The front end of the ball stopper may be curved so as to closely contact the upper portion of a golf ball.

In the golf ball setting apparatus according to the invention, when the operation of the ball sensor is normal, the ball release solenoid is excited for the predetermined period of time as regulated by the timer, so that the front end of the ball stopper moves to the ball releasing position and, after the lapse of a predetermined time period, the front end returns to the ball restraining position. Thus, the golf ball at a position adjacent the forward end of the chute is advanced to the forward end, and a golf ball advanced anew to the position adjacent the forward end is restrained from further advance. Thereafter, the motor is driven to actuate the tee to descend and then ascend via the crank mechanism, whereupon the golf ball at the forward end of the chute is delivered via the disk onto the tee which is moving through the lower limit zone. Then, the operation of the motor is stopped in response to the disappearance of no-ball signal from the ball sensor and a subsequent signal from the tee ascent sensor indicating the ascent of the tee up to the upper limit zone. Thereupon, the timer is to complete a cycle of golf ball setting.

If, during the process of the above described operation, the ball sensor should erroneously sense a ball-present condition as a no-ball condition, the timer will not be reset and the predetermined time for counting is simply allowed to lapse. Therefore, with the ball release solenoid relieved of excitation, the ball stopper is in a ball restraining condition and the motor is merely driven to perform no-ball feed run. Therefore, the arrangement of the invention involves no such possibility that golf balls are successively fed toward the path of vertical tee movement with the result that golf balls gather in the vicinity of the path, thus interfering with the operation of the tee and other components and/or damaging them, as has hitherto been often encountered.

The golf ball setting apparatus according to the invention will be described hereinafter with reference to FIGS. 1 through 5.

BRIEF DESCRIPTION OF THE DRAWINGS

FIG. 1 is a plan view showing a principal portion of one embodiment of the golf ball setting apparatus in accordance with the invention;

FIG. 2 is a front view of a principal portion of the embodiment shown in FIG. 1;

FIG. 3 is a front view cut away substantially along the line A--A in FIG. 1;

FIG. 4 is a block diagram showing an operation control system of the embodiment shown in FIG. 1; and

FIG. 5 is flow chart of an operating program with respect to the embodiment shown in FIG. 1.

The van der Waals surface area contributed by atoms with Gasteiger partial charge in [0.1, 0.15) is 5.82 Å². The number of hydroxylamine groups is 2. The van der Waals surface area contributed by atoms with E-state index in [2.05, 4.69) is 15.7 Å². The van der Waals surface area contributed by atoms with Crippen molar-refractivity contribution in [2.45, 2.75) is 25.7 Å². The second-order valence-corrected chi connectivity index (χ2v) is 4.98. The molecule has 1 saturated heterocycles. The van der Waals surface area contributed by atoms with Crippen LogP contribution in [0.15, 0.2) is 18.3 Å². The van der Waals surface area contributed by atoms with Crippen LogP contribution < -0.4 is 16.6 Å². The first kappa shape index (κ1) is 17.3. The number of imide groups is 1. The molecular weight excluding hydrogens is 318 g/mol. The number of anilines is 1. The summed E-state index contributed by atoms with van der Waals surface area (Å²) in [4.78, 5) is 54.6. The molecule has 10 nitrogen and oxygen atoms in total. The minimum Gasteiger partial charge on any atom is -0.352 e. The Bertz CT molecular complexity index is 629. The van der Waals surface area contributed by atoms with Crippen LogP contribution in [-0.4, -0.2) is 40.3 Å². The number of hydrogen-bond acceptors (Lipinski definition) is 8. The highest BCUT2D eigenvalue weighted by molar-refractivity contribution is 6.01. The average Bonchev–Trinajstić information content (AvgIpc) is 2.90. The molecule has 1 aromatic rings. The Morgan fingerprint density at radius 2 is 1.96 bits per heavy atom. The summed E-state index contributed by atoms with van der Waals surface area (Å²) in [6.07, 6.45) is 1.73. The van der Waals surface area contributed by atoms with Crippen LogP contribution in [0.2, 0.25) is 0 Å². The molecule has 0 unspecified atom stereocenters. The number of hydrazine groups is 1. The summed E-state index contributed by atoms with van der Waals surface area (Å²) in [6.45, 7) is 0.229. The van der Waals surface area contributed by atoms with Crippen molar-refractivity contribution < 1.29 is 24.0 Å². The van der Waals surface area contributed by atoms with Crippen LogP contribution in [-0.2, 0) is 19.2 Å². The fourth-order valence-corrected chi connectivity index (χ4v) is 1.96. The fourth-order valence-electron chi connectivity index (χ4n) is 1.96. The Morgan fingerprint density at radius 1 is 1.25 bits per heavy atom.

DETAILED DESCRIPTION

In the embodiment shown, a tee elevating crank mechanism 10 includes a crank 13 with a crank pin 14 connected to the front end of a horizontal output shaft 12 of an electric motor 11, a horizontally extending link 15 having an elongate slot 16 formed in a mid-portion thereof and an elongate slot 17 formed in a base portion which are respectively engaged by the crank pin 14 and a movable fulcrum pin 18, and a tee base with a cylindrical tee 20 which slidingly engages a vertical guide 21. When the motor 11 is actuated (turned ON), the crank 13 is rotated through the rotation of the output shaft 12, so that the link 15 can be pivotally moved upward and downward about the fulcrum pin 18, whereby the tee 20 may be moved upward and downward between a hitting position on a hitting floor 39 and a ball receiving position therebelow. The fulcrum pin 18 is provided on a pin supporting base 23 movable along a horizontal guide 22 extending generally in the direction in which the link 15 extends. The pin support base 23 is fixed to a chain 24 of a chain mechanism extending parallel to a horizontal guide 22. Therefore, by horizontally displacing the chain 24 through the actuation of a chain driving electric motor 25. it is possible to change the position of the pin support base 23 on the guide 22, or change the positon (spacing) of the fulcrum pin 18 relative to the vertical path of movement defined by the vertical guide 21, so that the height of an upper limit zone of the tee 20, that is, the level of a ball hitting position, can be infinitely changed.

A ball feeder disk (roller) 26 with a feed pawl 27 is mounted to a base portion of the output shaft 12 of the motor 11 which corresponds to a sidewise site relative to the vertical movement path of the tee 20 in such a way that the pawl 27 is positioned in the lower limit zone when the tee 20 is positioned in the upper limit zone (see FIG. 3). Therefore, as the disk 26 rotates in the direction of arrow B (FIG. 3) through the run of the motor 11, the disk 26 can feed a golf ball to the tee 20, as positioned in the lower limit zone, through a pair of ball guide chute 28 extending from a portion adjacent the upper end thereof toward vertical path of tee movement and spaced so as to permit the rotation of the pawl 27.